I've not been able to understand the purpose of {R:N}. Could anyone please clarify when to use
{R:0} vs. {R:1}

usage example:

<action type="Redirect" url="http://www.{HTTP_HOST}/{R:0}" />

I've seen ScottGu using {R:1}


Whereas, below has {R:0}


Had a look at IIS link below but could not quiet digest the definition below:

Back-references to condition patterns are identified by {C:N} where N is from 0 to 9; back-references to rule pattern are identified by {R:N} where N is from 0 to 9. Note that for both types of back-references, {R:0} and {C:0}, will contain the matched string

up vote 67 down vote accepted

As per the documentation:

When an ECMAScript pattern syntax is used, a back-reference can be created by putting parenthesis around the part of the pattern that must capture the back-reference.

So taking the example that follows in the documentation:


And using the input string www.foo.com in the conditions, you will have:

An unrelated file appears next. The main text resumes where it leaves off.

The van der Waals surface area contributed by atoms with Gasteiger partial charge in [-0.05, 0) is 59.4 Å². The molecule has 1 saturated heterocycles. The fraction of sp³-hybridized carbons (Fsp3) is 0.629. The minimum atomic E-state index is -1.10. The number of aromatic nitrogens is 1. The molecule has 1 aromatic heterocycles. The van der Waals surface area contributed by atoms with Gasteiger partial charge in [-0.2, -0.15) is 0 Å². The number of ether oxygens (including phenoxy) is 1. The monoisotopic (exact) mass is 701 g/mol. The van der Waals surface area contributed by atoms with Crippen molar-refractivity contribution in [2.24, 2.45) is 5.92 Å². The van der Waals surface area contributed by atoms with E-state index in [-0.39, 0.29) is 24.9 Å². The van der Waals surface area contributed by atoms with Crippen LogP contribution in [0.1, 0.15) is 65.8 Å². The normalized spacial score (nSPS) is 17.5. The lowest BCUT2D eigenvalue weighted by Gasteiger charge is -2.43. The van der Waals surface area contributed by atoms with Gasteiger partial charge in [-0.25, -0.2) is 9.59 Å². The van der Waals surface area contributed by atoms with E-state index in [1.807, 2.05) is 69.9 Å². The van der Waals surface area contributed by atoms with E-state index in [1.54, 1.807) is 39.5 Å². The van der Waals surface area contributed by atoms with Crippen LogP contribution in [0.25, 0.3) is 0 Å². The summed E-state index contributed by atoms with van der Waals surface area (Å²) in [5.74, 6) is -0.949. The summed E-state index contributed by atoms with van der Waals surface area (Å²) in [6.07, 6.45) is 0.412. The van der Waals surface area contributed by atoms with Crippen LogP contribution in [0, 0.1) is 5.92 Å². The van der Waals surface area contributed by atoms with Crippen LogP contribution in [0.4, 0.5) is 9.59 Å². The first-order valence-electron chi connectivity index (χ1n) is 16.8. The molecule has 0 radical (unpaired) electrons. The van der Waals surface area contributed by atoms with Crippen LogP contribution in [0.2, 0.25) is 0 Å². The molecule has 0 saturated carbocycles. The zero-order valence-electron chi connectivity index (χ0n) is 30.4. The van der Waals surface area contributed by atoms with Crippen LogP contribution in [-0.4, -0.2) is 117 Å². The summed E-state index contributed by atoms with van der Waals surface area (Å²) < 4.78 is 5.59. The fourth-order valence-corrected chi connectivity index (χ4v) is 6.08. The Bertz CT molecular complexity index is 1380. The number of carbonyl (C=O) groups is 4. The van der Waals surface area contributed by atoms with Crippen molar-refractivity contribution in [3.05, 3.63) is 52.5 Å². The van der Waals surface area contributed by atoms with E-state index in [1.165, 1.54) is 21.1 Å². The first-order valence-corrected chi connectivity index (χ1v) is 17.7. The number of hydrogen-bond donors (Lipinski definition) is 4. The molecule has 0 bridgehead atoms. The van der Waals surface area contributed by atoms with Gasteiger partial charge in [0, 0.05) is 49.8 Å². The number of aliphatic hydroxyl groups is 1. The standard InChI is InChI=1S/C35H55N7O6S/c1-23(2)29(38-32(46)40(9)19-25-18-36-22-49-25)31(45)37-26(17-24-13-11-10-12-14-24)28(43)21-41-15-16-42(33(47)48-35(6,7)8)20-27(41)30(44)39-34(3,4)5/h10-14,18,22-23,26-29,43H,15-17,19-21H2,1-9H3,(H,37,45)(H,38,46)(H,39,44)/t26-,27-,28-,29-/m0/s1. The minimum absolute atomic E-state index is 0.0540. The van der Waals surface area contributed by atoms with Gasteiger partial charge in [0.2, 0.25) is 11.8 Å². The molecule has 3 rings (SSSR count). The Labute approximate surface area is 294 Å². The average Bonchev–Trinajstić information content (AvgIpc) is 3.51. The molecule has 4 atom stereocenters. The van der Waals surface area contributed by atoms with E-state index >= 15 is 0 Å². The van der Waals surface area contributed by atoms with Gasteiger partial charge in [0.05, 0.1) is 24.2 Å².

{C:0} - www.foo.com
{C:1} - www.
{C:2} - foo.com

To make it simple:

  • {R:x} is used as back reference from the rule pattern (<match url="...">).
  • {C:x} is used as back reference from the condition pattern (<conditions><add input="{HTTP_HOST}" pattern="..."></conditions>)
  • The 0 reference contains the whole input string
  • The 1 reference will contain the first part of the string matching the pattern in the first parenthesis (), the 2 reference the second one, etc...up to the reference number 9


When "Wildcard" pattern syntax is used, the back-references are always created when an asterisk symbol (*) is used in the pattern. No back-references are created when "?" is used in the pattern.


Your Answer

By clicking "Post Your Answer", you acknowledge that you have read our updated terms of service, privacy policy and cookie policy, and that your continued use of the website is subject to these policies.

Not the answer you're looking for? Browse other questions tagged or ask your own question.